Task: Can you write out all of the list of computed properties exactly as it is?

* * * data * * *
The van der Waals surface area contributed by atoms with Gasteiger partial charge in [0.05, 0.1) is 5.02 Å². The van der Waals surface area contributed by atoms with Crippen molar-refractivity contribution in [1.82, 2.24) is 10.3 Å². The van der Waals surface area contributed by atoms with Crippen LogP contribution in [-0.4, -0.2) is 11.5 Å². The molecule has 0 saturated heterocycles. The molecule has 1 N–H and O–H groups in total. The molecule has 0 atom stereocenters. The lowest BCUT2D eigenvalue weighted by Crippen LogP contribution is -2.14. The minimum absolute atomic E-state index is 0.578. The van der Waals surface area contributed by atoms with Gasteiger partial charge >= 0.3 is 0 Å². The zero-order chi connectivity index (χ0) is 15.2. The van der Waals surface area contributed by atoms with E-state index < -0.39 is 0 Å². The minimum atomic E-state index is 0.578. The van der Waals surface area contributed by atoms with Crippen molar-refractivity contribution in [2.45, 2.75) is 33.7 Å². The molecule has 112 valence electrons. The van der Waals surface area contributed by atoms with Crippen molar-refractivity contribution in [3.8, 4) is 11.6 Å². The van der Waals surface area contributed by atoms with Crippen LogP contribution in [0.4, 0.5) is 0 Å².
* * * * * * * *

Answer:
The van der Waals surface area contributed by atoms with Gasteiger partial charge in [0.05, 0.1) is 5.02 Å². The van der Waals surface area contributed by atoms with Crippen molar-refractivity contribution in [1.82, 2.24) is 10.3 Å². The van der Waals surface area contributed by atoms with Crippen LogP contribution in [-0.4, -0.2) is 11.5 Å². The molecule has 0 saturated heterocycles. The molecule has 1 N–H and O–H groups in total. The molecule has 0 atom stereocenters. The lowest BCUT2D eigenvalue weighted by Crippen LogP contribution is -2.14. The minimum absolute atomic E-state index is 0.578. The van der Waals surface area contributed by atoms with Gasteiger partial charge >= 0.3 is 0 Å². The zero-order chi connectivity index (χ0) is 15.2. The van der Waals surface area contributed by atoms with E-state index < -0.39 is 0 Å². The minimum atomic E-state index is 0.578. The van der Waals surface area contributed by atoms with Crippen molar-refractivity contribution in [2.45, 2.75) is 33.7 Å². The molecule has 112 valence electrons. The van der Waals surface area contributed by atoms with Crippen molar-refractivity contribution in [3.8, 4) is 11.6 Å². The van der Waals surface area contributed by atoms with Crippen LogP contribution in [0.4, 0.5) is 0 Å².